Frederick II
Author: David Abulafia
Publisher: Oxford University Press, USA
ISBN: 0195080408
Pages: 466
Year: 1988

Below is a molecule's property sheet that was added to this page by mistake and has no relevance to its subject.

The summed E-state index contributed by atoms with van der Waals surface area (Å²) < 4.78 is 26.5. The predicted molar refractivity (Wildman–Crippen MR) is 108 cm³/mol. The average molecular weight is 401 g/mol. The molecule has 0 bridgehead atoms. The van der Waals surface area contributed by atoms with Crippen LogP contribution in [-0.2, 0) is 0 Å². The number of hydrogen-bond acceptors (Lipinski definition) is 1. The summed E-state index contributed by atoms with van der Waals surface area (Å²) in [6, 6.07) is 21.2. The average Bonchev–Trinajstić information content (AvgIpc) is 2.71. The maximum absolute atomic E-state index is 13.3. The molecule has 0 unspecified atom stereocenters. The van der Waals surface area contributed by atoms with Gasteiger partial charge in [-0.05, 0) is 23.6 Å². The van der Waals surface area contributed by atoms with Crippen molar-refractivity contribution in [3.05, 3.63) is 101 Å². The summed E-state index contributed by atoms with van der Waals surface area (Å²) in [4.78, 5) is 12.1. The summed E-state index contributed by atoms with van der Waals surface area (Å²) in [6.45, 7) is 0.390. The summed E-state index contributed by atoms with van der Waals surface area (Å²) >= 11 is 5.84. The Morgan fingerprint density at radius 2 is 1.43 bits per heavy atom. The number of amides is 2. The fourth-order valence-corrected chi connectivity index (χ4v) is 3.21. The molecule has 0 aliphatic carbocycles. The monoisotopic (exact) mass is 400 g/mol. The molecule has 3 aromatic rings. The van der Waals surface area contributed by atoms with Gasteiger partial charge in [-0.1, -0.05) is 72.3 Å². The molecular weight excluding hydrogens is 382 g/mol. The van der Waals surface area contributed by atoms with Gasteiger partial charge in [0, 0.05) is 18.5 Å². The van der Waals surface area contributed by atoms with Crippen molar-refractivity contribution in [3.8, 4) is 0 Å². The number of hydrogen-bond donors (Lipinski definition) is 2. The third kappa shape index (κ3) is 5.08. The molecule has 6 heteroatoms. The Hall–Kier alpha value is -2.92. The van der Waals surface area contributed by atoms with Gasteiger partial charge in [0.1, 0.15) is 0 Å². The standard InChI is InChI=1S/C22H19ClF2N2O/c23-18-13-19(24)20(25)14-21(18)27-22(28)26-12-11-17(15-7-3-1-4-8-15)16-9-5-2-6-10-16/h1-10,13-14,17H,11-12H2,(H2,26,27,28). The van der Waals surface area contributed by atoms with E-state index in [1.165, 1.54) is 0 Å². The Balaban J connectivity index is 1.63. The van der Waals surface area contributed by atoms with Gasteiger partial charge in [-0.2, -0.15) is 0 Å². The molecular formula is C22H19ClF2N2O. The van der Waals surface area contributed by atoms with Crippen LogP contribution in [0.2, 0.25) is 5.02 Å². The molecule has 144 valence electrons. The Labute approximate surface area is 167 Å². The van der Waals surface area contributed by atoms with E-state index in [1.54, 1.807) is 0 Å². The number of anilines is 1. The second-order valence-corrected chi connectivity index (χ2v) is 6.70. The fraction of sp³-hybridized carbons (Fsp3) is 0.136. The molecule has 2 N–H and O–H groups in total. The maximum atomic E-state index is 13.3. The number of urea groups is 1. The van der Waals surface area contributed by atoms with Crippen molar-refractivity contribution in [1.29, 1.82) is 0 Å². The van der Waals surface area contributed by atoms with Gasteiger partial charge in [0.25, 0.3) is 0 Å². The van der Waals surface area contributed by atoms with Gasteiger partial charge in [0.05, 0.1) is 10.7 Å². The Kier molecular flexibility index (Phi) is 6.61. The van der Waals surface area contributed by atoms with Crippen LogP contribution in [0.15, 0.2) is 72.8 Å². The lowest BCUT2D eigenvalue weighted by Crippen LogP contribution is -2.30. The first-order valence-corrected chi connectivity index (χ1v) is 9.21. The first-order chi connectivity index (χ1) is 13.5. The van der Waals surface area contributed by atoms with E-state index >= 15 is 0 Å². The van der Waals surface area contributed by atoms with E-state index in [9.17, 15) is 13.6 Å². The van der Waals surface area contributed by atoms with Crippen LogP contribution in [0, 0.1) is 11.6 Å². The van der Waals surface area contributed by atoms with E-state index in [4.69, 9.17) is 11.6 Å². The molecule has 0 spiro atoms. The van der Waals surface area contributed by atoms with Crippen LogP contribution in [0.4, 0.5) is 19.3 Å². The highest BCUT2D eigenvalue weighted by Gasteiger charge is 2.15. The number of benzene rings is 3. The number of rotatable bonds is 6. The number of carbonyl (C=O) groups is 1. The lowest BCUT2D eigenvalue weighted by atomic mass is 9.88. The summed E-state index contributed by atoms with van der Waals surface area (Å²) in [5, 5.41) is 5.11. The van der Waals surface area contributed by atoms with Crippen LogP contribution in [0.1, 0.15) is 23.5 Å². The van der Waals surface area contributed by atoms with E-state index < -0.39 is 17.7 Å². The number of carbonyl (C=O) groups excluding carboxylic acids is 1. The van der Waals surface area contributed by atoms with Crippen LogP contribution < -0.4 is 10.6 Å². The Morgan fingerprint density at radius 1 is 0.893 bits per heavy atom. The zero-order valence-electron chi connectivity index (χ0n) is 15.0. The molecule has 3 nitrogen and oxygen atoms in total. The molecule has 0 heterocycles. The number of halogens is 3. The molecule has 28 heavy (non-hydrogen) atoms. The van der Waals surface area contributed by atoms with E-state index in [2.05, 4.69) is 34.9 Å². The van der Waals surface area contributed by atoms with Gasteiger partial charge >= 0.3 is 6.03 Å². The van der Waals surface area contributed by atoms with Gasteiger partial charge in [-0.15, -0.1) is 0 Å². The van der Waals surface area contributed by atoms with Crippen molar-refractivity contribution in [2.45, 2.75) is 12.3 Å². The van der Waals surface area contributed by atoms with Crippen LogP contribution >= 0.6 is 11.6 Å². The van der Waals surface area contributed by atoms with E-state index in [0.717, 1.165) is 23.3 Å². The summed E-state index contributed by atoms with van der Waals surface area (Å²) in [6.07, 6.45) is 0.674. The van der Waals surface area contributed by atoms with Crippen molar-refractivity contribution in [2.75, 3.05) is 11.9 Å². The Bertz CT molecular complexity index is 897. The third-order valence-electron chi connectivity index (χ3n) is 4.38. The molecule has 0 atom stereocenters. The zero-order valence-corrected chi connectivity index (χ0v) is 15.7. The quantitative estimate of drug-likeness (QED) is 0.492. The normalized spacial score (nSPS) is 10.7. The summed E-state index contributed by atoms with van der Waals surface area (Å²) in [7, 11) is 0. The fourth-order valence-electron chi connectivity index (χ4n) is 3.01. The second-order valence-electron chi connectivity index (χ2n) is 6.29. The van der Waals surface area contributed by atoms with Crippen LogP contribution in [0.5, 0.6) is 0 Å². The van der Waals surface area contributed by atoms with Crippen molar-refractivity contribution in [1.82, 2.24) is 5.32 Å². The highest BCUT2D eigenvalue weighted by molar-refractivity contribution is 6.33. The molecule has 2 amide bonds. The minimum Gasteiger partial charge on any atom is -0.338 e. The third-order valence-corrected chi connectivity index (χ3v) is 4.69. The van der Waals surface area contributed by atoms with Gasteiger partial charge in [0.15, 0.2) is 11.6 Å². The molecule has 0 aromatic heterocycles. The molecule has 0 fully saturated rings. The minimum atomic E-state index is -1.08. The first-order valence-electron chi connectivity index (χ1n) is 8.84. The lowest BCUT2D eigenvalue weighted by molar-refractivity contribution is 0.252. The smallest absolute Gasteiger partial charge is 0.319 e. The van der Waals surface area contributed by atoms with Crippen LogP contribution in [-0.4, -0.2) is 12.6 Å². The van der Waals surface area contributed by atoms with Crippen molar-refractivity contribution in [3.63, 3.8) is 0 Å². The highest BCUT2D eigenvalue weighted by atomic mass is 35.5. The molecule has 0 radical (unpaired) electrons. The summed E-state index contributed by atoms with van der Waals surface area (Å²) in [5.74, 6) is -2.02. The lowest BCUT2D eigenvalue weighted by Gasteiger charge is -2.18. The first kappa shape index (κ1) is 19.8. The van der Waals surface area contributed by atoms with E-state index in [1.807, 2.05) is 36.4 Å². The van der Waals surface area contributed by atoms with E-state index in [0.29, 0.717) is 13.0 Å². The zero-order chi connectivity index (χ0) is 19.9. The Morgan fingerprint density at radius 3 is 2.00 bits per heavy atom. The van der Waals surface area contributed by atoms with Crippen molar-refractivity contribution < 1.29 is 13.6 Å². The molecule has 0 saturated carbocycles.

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Frederick II of Hohenstaufen, Holy Roman Emperor, King of Sicily, King of Jerusalem, has, since his death in 1250, enjoyed a reputation as one of the most remarkable monarchs in the history of Europe. His wide cultural tastes, his apparent tolerance of Jews and Muslims, his defiance of the papacy, and his supposed aim of creating a new, secular world order make him a figure especially attractive to contemporary historians. But as David Abulafia shows in this powerfully written biography, Frederick was much less tolerant and far-sighted in his cultural, religious, and political ambitions than is generally thought. Here, Frederick is revealed as the thorough traditionalist he really was: a man who espoused the same principles of government as his twelfth-century predecessors, an ardent leader of the Crusades, and a king as willing to make a deal with Rome as any other ruler in medieval Europe. Frederick's realm was vast. Besides ruling the region of Europe that encompasses modern Germany, Czechoslovakia, Poland, eastern France, and northern Italy, he also inherited the Kingdom of Sicily and parts of the Mediterranean that include what are now Israel, Lebanon, Malta, and Cyprus. In addition, his Teutonic knights conquered the present-day Baltic States, and he even won influence along the coasts of Tunisia. Abulafia is the first to place Frederick in the wider historical context his enormous empire demands. Frederick's reign, Abulafia clearly shows, marked the climax of the power struggle between the medieval popes and the Holy Roman Emperors, and the book stresses Frederick's steadfast dedication to the task of preserving both dynasty and empire. Through the course of this rich, groundbreaking narrative, Frederick emerges as less of the innovator than he is usually portrayed. Rather than instituting a centralized autocracy, he was content to guarantee the continued existence of the customary style of government in each area he ruled: in Sicily he appeared a mighty despot, but in Germany he placed his trust in regional princes, and never dreamed of usurping their power. Abulafia shows that this pragmatism helped bring about the eventual transformation of medieval Europe into modern nation-states. The book also sheds new light on the aims of Frederick in Italy and the Near East, and concentrates as well on the last fifteen years of the Emperor's life, a period until now little understood. In addition, Abulfia has mined the papal registers in the Secret Archive of the Vatican to provide a new interpretation of Frederick's relations with the papacy. And his attention to Frederick's register of documents from 1239-40--a collection hitherto neglected--has yielded new insights into the cultural life of the German court. In the end, a fresh and fascinating picture develops of the most enigmatic of German rulers, a man whose accomplishments have been grossly distorted over the centuries.